John Sciarra, Bernard's GarageRegular maintenance on your car is, quite simply, a good investment.

For example, when you bring your car in for a timing belt — typically needed at 90,000 to 100,000 miles— it costs in the range of $400 to $500. But if it breaks, it might be $1,800 to $2,000.

At our shop, when we do it, we do it right. With the timing belt, we also replace the timing belt tensioner, idler pulleys, camshaft seals, water pump and coolant.

Mileage interval maintenance, which is only done by shops, should be done at 30,000, 60,000 and 90,000 miles.

The ideal scenario is to get the car into the shop about three times per year for inspections, which will find things like rodent damage, which is more common than you might think. It’s mainly squirrels in this area.

An inspection will also uncover leaking coolant or oil, as well as plugged-up air filters. Once a year, you should get a brake inspection.

We do complete automotive repair, including pre-purchase inspections for $150. That’s a comprehensive inspection, which can detect unforeseen problems and save you from buying a compromised vehicle.

Our average cost for an oil change is $38; $58 for a brake inspection.

It’s a small investment. We do it properly and can save you a lot of trouble and expense down the road.

Bernard’s Garage

2036 SE Washington St., Milwaukie



Mike Nielsen - Snap Fitness - Fitness INSIDER

SNAP FITNESS - Mike Nielsen“We are a friendly, success-oriented fitness center,” says Mike Nielsen, vice president and co-owner of Snap Fitness locations in Oregon City, Milwaukie and Canby. “We’re like the ‘Cheers’ of the gym world, where everybody knows your name.”

Nielsen has been a certified fitness coach for 13 years and has been with Snap for eight years. He says being a fitness coach is all about helping individuals achieve the best version of themselves.

“It’s not just something that’s done at the gym, but it’s a lifestyle change,” he said of Snap. “We focus on not only the physical but also the mental and emotional aspects of everyday life, to make sure we are able to achieve long-term success.”

He says Snap gyms have a family feel and a personal touch.

The gyms are open 24 hours a day, seven days a week, with monitored access for safety. Snap has more than 1,500 locations nationwide.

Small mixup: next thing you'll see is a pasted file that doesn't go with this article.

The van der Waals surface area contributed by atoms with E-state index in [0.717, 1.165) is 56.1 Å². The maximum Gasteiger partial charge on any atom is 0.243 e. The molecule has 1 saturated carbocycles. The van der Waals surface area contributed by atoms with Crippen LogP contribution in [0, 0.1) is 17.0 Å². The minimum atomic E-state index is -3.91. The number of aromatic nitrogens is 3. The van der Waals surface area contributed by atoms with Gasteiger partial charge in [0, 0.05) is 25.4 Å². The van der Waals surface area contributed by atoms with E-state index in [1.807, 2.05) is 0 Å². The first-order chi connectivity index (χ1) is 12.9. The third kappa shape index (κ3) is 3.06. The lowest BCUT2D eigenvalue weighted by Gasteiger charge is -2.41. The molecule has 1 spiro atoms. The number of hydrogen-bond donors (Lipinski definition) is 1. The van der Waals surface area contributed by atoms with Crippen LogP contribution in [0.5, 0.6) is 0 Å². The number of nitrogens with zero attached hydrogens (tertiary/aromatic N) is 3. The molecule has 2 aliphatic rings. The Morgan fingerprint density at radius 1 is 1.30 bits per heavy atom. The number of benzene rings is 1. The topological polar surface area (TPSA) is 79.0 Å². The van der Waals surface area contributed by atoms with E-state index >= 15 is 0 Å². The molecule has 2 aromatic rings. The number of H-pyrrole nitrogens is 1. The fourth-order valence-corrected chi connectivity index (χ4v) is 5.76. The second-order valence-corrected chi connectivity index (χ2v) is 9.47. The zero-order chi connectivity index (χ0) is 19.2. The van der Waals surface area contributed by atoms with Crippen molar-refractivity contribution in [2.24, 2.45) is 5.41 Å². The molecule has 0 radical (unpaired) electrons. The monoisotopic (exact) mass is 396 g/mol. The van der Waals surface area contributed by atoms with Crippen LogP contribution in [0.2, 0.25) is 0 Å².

The fitness centers offer cardio, personal training, weight-loss programs, a health center, strength training and Olympic lifting. An online web page for members offers nutrition counseling and an online training center.

“Our members are our greatest assets,” Nielsen added. “We do all we can to make sure they have not only the best facility and equipment, but a wonderful experience.”

Snap Fitness


Milwaukie: 4200 SE King Rd.


Oregon City: 19703 S. Hwy. 213, Ste. 170


Canby: 1109 SW 1st Ave.


Brought to you by John Sciarra - Bernard's Garage - AUTOMOTIVE INSIDER -

BERNARD'S GARAGE - John SciarraAfter nearly 100 years of providing excellent full-service automotive repair and maintenance, Bernard’s Garage is a classic Milwaukie institution trusted by generations of customers.

Founded in 1925, old timers and area residents still remember Joe Bernard Sr., who would design and build custom car parts when his customers’ vehicles needed it. Joe Bernard Jr., a former Milwaukie mayor, helped modernize Bernard’s and continued his father’s tradition of excellent customer service.

The current owner, Jim Bernard, another Milwaukie mayor and current Clackamas County commissioner, has computerized Bernard’s—turning his father’s mechanics into today’s technicians.

Besides providing free pickup and delivery, Bernard’s offers DEQ repair and adjustments, check-engine light diagnosis, manufacturer-scheduled maintenance, brakes, steering and suspension repair, timing belt tune-ups, radiator and water pump work, as well as engine, transmission and air conditioning service.

“We are straight shooters and will let you know what the problem is and what the cost is upfront,” Operations Manager John Sciarra says.

Sciarra, an 18 year veteran of Bernard’s, has attained numerous specialty vehicle class certifications. With 26 years in the industry overall, Sciarra is our INSIDER for automotive excellence.

Bernard’s Garage is a 17-year-long supporter of the Milwaukie Farmers Market, a Milwaukie First Friday participant and frequently donates to the Annie Ross House, Milwaukie Senior Center and other local schools and events.

A member of the Clackamas County Chamber of Commerce since 1955, Bernard’s has been named Business of the Year twice since 2000, and has received the BRAG award from the county for practicing responsible recycling and waste management.

Bernard's Garage 

2036 SE Washington St, Milwaukie, OR.

(503) 659-7722


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Putnam coeds finish strong


The Kingsmen hammer No. 10 Mountain View, and they give the defending state champs a run for their money